Immediately after that, it rained! A real gully washer which rearranged our dug-out hillside so badly (gravity again, you know) that we couldn't even see the freshly poured cement anymore. So we gritted our teeth and cleared away the mud . . . then spent the next 4 months laying the blocks for the first floor walls, putting in the second floor itself (so we'd have something to set our one section of scaffolding up on), and laying the blocks for the second floor walls.

I mixed all the block mortar by hand in a trough and Terry laid up the walls. We used Type M mortar (which is rated five times stronger than the regular stuff), just to make sure the finished structures would be able to hold back the 17-inch high banks of earth behind them. We also ran 3/4-inch reinforcing rod down through every second running block in the walls (then filled in around the rods with mortar), and made every fourth one a double or "pillar" block (which was filled solid with Type M mortar too).

All this work was complicated by the fact that we were clocking 25 miles out to our building site and 25 miles back again on Saturdays and Sundays. Weekdays — when the boys and I drove out in the morning or early afternoon in one car and Terry came down after finishing work in Kalamazoo (35 miles away in another direction) — were even worse. But we always returned home — long after dark — brown from the sun and dirt, exhausted, and satisfied.

Our life was further complicated during this period by the fact that we had no supply of potable water on our new property (every drink we took "out on the job" was carried in, for months, in gallon milk jugs). An investment of $672 for a 142-inch deep well eventually cured the problem . . . sorta. Because, after spending that chunk of cash, we didn't have anything left over for a water-pumping windmill (and working a hand pump for that long a "lift" was tough). And then — once we'd tapped our water supply (even if it was the hard way at first) — we figured we really oughta go ahead and install a septic system (which, by the time it was backfilled and its plumbing, etc., was bought and installed, forced us to borrow another $7,000 on a three-year payback basis).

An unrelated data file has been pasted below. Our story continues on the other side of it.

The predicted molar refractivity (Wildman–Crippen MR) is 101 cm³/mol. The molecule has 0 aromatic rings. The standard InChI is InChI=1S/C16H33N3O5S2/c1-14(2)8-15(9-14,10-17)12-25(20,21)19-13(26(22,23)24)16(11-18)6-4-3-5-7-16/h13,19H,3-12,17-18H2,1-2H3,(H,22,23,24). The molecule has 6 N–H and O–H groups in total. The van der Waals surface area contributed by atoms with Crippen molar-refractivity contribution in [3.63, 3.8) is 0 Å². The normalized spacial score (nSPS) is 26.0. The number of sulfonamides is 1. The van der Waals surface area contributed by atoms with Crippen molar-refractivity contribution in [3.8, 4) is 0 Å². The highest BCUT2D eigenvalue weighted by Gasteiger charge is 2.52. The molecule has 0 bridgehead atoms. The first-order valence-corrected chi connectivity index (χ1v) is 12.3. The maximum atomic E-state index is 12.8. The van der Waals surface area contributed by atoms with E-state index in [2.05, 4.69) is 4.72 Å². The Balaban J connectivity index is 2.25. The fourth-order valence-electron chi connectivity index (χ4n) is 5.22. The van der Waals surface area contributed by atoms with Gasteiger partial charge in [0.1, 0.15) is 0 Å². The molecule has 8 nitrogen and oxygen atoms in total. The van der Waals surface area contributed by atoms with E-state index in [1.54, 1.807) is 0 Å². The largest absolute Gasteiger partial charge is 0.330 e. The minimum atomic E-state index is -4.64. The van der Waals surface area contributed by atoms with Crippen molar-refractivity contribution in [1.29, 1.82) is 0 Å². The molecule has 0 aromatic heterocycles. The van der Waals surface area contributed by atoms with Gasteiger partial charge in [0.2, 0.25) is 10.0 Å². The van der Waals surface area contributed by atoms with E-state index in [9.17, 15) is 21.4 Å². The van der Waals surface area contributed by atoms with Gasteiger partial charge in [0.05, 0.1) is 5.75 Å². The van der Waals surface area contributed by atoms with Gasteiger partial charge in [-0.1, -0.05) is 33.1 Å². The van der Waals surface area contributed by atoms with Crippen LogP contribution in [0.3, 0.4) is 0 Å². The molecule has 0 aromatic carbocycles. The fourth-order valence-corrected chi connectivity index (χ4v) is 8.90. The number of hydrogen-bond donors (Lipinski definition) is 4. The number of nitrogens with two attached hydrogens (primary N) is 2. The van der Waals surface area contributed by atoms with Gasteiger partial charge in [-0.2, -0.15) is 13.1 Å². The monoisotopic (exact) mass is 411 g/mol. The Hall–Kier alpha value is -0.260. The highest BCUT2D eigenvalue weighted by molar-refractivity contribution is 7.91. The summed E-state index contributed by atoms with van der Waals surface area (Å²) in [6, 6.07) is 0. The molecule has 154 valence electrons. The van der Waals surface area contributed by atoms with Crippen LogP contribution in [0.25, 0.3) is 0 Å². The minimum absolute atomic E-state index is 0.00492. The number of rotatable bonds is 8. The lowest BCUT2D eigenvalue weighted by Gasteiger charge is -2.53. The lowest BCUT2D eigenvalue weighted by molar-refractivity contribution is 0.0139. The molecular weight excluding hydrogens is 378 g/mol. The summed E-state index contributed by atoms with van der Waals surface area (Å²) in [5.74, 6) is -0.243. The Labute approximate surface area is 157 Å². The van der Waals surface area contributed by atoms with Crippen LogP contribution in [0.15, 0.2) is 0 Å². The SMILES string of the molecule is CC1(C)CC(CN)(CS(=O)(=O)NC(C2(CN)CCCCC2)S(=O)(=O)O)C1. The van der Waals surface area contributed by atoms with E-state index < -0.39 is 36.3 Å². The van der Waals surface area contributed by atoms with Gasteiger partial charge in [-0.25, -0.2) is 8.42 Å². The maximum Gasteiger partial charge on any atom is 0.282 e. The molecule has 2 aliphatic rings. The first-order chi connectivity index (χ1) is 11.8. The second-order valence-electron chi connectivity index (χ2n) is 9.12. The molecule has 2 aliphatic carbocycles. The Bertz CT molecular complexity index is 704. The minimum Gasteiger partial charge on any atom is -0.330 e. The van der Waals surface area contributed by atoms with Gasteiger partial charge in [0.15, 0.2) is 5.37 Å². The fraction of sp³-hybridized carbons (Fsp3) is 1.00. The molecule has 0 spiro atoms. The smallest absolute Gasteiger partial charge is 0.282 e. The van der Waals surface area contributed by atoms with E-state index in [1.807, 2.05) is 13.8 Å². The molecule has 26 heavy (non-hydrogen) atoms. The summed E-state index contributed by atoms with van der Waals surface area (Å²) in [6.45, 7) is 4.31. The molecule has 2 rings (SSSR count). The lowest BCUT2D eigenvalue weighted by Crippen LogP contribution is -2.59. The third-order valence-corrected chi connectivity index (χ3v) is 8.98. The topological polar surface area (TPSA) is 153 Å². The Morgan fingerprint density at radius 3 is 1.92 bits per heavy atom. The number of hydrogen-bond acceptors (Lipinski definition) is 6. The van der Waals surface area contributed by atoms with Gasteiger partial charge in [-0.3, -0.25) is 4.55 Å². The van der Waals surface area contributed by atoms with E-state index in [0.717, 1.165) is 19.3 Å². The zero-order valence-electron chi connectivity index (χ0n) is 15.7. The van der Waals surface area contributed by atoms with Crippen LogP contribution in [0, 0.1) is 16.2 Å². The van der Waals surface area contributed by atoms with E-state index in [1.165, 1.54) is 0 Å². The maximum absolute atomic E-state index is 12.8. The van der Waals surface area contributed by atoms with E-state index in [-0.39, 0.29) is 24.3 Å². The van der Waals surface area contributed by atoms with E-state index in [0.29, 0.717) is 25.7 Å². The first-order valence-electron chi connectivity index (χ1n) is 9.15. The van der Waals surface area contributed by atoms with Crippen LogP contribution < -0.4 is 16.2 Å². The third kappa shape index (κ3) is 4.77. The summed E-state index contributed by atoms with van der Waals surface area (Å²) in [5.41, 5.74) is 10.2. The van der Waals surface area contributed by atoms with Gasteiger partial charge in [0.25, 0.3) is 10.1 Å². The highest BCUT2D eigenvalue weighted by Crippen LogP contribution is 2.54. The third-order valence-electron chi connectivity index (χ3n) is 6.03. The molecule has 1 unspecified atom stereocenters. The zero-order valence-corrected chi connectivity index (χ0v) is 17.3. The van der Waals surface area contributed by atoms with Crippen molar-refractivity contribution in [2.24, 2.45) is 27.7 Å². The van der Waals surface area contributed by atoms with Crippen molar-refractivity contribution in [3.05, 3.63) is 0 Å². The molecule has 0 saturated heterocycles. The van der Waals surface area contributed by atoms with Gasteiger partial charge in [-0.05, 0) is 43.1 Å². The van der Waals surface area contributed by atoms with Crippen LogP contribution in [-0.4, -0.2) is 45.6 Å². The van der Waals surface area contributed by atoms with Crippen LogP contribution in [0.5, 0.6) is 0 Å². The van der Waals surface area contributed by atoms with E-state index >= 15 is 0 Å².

It was that septic tank loan that just about broke our little hearts. The last thing we wanted to do at that time was increase our indebtedness, but we were racing with the clock: Our $10,000 loan had to be paid off in less than a year; which meant that we had to finish off our new home well enough to move into it so we could sell the rancher and take the money from that deal to pay off the $10,000 loan. If we had tackled our project on a somewhat smaller scale, of course, we wouldn't have found ourselves in that kind of bind. But we were already committed.

And that's just when Mother Nature let us know that she had no intention of holding her winter snow back on our account. Unfortunately, the walls of our new house were a trifle short of being completed at the time and there was absolutely no roof on the building at all.

So we spent more money for professional bricklayers to finish off the last few courses of the main structure and put up a round tower that will eventually become Terry's astronomical observatory. A 1,200-gallon, sealed cistern (that our water pumper fills on days when the wind blows so we'll have something to drink on the days it doesn't) was then set into place just outside the west wall of the house and backfilled.

Which finally made it possible for Terry and another fellow (a cement finisher by trade) to "build" our roof by pouring 3 inches of concrete over a layer of galvanized steel decking that was spread across laminated beams made of four thicknesses of 2-inch-by-8-inch yellow pine spiked together (the laminated beams are actually stronger than solid 8-by-8's). We then sealed the cement with tar and began working on the inside of our new — but still far from completed — house that winter.

First we filled in between joists with fiberglass insulation (laying in wiring as we proceeded) and nailed up our 1-inch-by-60-inch fir ceiling. Then Terry and his helper poured the 4-inch thick downstairs concrete floor (which made it possible for us to build a terrifically comfortable stairway of 2-by-2's  to replace the ladder we had been using to get up and down). And in went the Thermopane windows (four big ones on the south side of the house and one tiny one -— just big enough to be used as a fire escape —  in each of the boys'  bedrooms on the east). We roughed in plumbing and raised interior walls. We started kitchen cabinets of green oak and immediately tore them out and rebuilt with particle board and ceramic tile (lopsided shelves, we found, don't quite do the trick). We installed a wood-burning stove (an Estate Heatrola) which really chewed up the wood, but had hardly any effect on our new dwelling's temperature at all. (Whether this was due to the heater, us, or a certain amount of "curing" that our house had to go through is a moot point. We'd had no other experience with wood heat at the time.) It was a great day when we moved the $50 "bargain" Heatrola out and put a $500 Grandpa Fisher in its place. (We had heat for a change — once we came home after 18 hours away and found glowing logs waiting in the stove to greet us! — and we could cook for the first time in our new home.)